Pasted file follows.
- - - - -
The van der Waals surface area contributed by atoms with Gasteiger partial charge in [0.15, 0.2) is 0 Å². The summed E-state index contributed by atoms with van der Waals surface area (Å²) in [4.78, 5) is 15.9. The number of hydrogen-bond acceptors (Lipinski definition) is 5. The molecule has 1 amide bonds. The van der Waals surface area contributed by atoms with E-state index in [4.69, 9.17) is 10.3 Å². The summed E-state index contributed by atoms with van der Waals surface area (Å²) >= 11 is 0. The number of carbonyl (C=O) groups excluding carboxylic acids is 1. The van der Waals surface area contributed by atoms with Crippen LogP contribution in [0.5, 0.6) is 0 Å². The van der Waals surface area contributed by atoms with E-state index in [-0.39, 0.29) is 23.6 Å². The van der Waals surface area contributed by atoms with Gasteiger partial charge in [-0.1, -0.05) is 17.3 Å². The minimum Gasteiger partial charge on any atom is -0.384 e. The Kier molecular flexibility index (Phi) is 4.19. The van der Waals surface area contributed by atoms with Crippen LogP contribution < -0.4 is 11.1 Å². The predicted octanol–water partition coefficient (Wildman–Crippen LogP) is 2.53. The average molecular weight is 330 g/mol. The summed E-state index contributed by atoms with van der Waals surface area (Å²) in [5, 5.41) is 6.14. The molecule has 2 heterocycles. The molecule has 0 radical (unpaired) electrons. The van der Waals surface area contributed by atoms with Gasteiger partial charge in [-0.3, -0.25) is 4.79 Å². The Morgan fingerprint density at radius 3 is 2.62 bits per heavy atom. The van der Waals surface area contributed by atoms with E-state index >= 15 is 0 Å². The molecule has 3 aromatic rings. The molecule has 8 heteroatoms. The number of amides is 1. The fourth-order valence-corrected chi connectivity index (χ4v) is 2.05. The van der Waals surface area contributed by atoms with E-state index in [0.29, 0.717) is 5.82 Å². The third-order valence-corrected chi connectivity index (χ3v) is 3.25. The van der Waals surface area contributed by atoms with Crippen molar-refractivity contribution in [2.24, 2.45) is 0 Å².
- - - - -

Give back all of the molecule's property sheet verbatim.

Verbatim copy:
The van der Waals surface area contributed by atoms with Gasteiger partial charge in [0.15, 0.2) is 0 Å². The summed E-state index contributed by atoms with van der Waals surface area (Å²) in [4.78, 5) is 15.9. The number of hydrogen-bond acceptors (Lipinski definition) is 5. The molecule has 1 amide bonds. The van der Waals surface area contributed by atoms with E-state index in [4.69, 9.17) is 10.3 Å². The summed E-state index contributed by atoms with van der Waals surface area (Å²) >= 11 is 0. The number of carbonyl (C=O) groups excluding carboxylic acids is 1. The van der Waals surface area contributed by atoms with Crippen LogP contribution in [0.5, 0.6) is 0 Å². The van der Waals surface area contributed by atoms with E-state index in [-0.39, 0.29) is 23.6 Å². The van der Waals surface area contributed by atoms with Gasteiger partial charge in [-0.1, -0.05) is 17.3 Å². The minimum Gasteiger partial charge on any atom is -0.384 e. The Kier molecular flexibility index (Phi) is 4.19. The van der Waals surface area contributed by atoms with Crippen LogP contribution < -0.4 is 11.1 Å². The predicted octanol–water partition coefficient (Wildman–Crippen LogP) is 2.53. The average molecular weight is 330 g/mol. The summed E-state index contributed by atoms with van der Waals surface area (Å²) in [5, 5.41) is 6.14. The molecule has 2 heterocycles. The molecule has 0 radical (unpaired) electrons. The van der Waals surface area contributed by atoms with Gasteiger partial charge in [-0.3, -0.25) is 4.79 Å². The Morgan fingerprint density at radius 3 is 2.62 bits per heavy atom. The van der Waals surface area contributed by atoms with E-state index >= 15 is 0 Å². The molecule has 3 aromatic rings. The molecule has 8 heteroatoms. The number of amides is 1. The fourth-order valence-corrected chi connectivity index (χ4v) is 2.05. The van der Waals surface area contributed by atoms with E-state index in [0.29, 0.717) is 5.82 Å². The third-order valence-corrected chi connectivity index (χ3v) is 3.25. The van der Waals surface area contributed by atoms with Crippen molar-refractivity contribution in [2.24, 2.45) is 0 Å².